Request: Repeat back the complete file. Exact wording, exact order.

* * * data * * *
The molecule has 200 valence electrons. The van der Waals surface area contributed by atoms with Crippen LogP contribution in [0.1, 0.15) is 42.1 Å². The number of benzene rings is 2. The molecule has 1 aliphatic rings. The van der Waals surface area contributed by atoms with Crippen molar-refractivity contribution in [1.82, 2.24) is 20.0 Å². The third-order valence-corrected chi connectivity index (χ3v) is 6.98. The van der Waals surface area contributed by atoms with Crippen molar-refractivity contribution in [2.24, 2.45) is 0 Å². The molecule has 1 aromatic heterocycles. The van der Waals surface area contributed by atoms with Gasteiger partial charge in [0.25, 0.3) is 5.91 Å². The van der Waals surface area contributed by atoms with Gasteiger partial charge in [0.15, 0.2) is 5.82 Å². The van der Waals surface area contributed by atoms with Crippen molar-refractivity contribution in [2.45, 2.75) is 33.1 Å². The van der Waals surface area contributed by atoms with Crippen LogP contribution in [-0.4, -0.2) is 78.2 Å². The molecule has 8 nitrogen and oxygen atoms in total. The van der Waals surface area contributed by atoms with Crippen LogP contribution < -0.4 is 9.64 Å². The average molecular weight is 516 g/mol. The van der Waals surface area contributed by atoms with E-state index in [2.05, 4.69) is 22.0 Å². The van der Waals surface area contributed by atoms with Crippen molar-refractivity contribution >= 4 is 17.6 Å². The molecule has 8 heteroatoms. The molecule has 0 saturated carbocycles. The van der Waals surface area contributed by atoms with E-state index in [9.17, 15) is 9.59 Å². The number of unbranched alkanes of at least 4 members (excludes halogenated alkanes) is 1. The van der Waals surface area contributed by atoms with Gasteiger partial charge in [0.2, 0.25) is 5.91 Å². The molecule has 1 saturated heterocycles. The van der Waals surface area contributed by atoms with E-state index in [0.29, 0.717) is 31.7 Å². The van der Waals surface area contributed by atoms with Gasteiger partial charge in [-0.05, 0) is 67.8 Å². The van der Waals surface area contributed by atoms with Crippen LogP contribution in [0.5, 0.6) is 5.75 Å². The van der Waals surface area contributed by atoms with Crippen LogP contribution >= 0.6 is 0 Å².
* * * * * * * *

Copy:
The molecule has 200 valence electrons. The van der Waals surface area contributed by atoms with Crippen LogP contribution in [0.1, 0.15) is 42.1 Å². The number of benzene rings is 2. The molecule has 1 aliphatic rings. The van der Waals surface area contributed by atoms with Crippen molar-refractivity contribution in [1.82, 2.24) is 20.0 Å². The third-order valence-corrected chi connectivity index (χ3v) is 6.98. The van der Waals surface area contributed by atoms with Crippen molar-refractivity contribution in [2.24, 2.45) is 0 Å². The molecule has 1 aromatic heterocycles. The van der Waals surface area contributed by atoms with Gasteiger partial charge in [0.25, 0.3) is 5.91 Å². The van der Waals surface area contributed by atoms with Gasteiger partial charge in [0.15, 0.2) is 5.82 Å². The van der Waals surface area contributed by atoms with Crippen molar-refractivity contribution in [2.45, 2.75) is 33.1 Å². The van der Waals surface area contributed by atoms with Crippen LogP contribution in [-0.4, -0.2) is 78.2 Å². The molecule has 8 nitrogen and oxygen atoms in total. The van der Waals surface area contributed by atoms with Crippen LogP contribution < -0.4 is 9.64 Å². The average molecular weight is 516 g/mol. The van der Waals surface area contributed by atoms with E-state index in [2.05, 4.69) is 22.0 Å². The van der Waals surface area contributed by atoms with Crippen molar-refractivity contribution >= 4 is 17.6 Å². The molecule has 8 heteroatoms. The molecule has 0 saturated carbocycles. The van der Waals surface area contributed by atoms with E-state index in [9.17, 15) is 9.59 Å². The number of unbranched alkanes of at least 4 members (excludes halogenated alkanes) is 1. The van der Waals surface area contributed by atoms with Gasteiger partial charge in [0.2, 0.25) is 5.91 Å². The molecule has 1 saturated heterocycles. The van der Waals surface area contributed by atoms with E-state index in [0.29, 0.717) is 31.7 Å². The van der Waals surface area contributed by atoms with Gasteiger partial charge in [-0.05, 0) is 67.8 Å². The van der Waals surface area contributed by atoms with Crippen LogP contribution in [0.5, 0.6) is 5.75 Å². The van der Waals surface area contributed by atoms with Crippen LogP contribution >= 0.6 is 0 Å².